Officer’s lawyer tied to candidate
WOODSTOCK – The attorney for a sheriff’s sergeant who accused Undersheriff Andrew Zinke of interfering with a Drug Enforcement Administration investigation has connections to one of Zinke’s opponents in the 2014 election for sheriff.
On behalf of McHenry County Sheriff’s Sgt. John Koziol, Buffalo Grove-based divorce attorney Jonathan Nye filed a request for a special prosecutor to investigate Zinke. Nye previously represented Woodstock attorney James Harrison in a 2001 divorce case, court records show.
Nye and Harrison also attended John Marshall Law School together.
Harrison, who along with retired Des Plaines Cmdr. Bill Prim is running against Zinke, declined to comment on his involvement, if any, in Koziol’s petition filing. He also declined to say whether he has spoken to Koziol, but said he doesn’t think the allegations are politically motivated.
“I think this is something the court has to deal with,” Harrison said. “It’s just not appropriate to talk about this type of thing. I’m not the kind of candidate that’s going to kick the other candidate because of something like this.”
In documents filed Tuesday, Koziol alleges that Zinke tipped off the owner of RITA Corp., which Koziol claims was under investigation by the DEA in the transportation of thousands of pounds of marijuana.
Zinke has said that Koziol is a disgruntled employee who recently was transferred out of a position in the narcotics unit to patrol.
RITA Corp.’s owner, Brian Goode, is a member of the Sheriff’s Department’s Merit Commission and a close friend of Zinke. His company has contributed to the campaigns of Sheriff Keith Nygren, who plans to retire after his current term is up, and more recently, Zinke. RITA also is listed as the address for Zinke’s political campaign committee.
Through a secretary at his law office, Nye declined to comment. His website says he specializes in divorce and family law.
According to their respective websites, Harrison graduated from John Marshall Law School in 1991; Nye graduated from the same school a year later.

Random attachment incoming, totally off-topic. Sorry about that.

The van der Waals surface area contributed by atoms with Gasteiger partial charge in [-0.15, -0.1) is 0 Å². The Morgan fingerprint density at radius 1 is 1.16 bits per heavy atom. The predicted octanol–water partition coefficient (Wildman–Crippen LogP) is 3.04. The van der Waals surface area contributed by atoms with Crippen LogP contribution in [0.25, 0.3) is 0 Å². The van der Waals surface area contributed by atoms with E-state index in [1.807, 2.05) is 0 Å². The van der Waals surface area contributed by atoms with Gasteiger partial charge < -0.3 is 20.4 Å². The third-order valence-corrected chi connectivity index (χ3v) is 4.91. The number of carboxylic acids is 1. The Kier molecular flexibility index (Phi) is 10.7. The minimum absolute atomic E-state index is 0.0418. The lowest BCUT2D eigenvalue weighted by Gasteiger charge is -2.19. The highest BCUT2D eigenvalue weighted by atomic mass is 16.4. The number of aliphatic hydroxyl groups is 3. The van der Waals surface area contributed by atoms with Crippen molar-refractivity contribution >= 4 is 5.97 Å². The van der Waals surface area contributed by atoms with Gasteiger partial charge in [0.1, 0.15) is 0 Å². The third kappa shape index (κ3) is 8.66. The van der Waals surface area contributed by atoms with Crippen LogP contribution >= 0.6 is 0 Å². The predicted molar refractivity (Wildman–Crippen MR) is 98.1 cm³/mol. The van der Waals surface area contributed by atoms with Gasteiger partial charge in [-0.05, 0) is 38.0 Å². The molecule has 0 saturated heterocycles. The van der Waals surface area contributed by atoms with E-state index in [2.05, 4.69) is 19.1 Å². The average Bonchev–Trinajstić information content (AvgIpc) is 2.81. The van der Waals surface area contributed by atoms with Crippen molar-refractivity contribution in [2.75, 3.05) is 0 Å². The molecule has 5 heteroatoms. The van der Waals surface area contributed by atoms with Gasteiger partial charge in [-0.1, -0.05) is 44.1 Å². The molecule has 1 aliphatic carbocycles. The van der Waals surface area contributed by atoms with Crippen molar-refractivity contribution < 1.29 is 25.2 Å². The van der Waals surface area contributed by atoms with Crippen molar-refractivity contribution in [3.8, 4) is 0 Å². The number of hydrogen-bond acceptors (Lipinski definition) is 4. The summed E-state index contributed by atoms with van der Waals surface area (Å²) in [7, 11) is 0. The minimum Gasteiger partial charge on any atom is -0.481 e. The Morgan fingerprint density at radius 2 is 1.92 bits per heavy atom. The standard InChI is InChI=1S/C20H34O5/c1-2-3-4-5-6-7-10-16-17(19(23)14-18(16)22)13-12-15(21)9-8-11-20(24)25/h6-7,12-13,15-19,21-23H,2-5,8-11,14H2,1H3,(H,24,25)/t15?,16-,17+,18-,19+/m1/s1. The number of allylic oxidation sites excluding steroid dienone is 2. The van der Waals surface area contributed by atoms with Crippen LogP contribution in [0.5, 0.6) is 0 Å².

Harrison also is a former sheriff’s deputy who worked for the department from 1981 to 1989.
Harrison previously attacked Zinke by filing a complaint against him to a federal investigative agency. Harrison alleged that Zinke must resign to run for office because of a federal law aimed at preventing government employees from using their position to influence partisan elections.
A March letter from the Office of Special Counsel indicates that it was closing the file on the matter, but Harrison said last month that the agency still was investigating based on another complaint he had filed.
The other candidate for sheriff, Bill Prim, said Koziol’s accusations are further evidence that Zinke lacks public confidence.
But anyone can make an allegation, Prim said, and he has no firsthand knowledge of the situation. He said he does not know and has not spoken with Koziol.
A hearing on Koziol’s request for a special prosecutor has been scheduled for today in front of Judge Thomas Meyer.
Koziol stated in his petition that the McHenry County State’s Attorney’s Office has a conflict because it represents Zinke and other sheriff’s office employees in a federal lawsuit.
However, earlier this year Judge Meyer denied a request by a sheriff’s deputy to have a special prosecutor investigate Nygren on matters unrelated to Koziol’s allegations.
Meyer’s reasoning in that instance was that the attorney-client relationship between McHenry County State’s Attorney Louis Bianchi and Nygren is not prohibitive, and that the decision on whether to prosecute lies exclusively with the state’s attorney.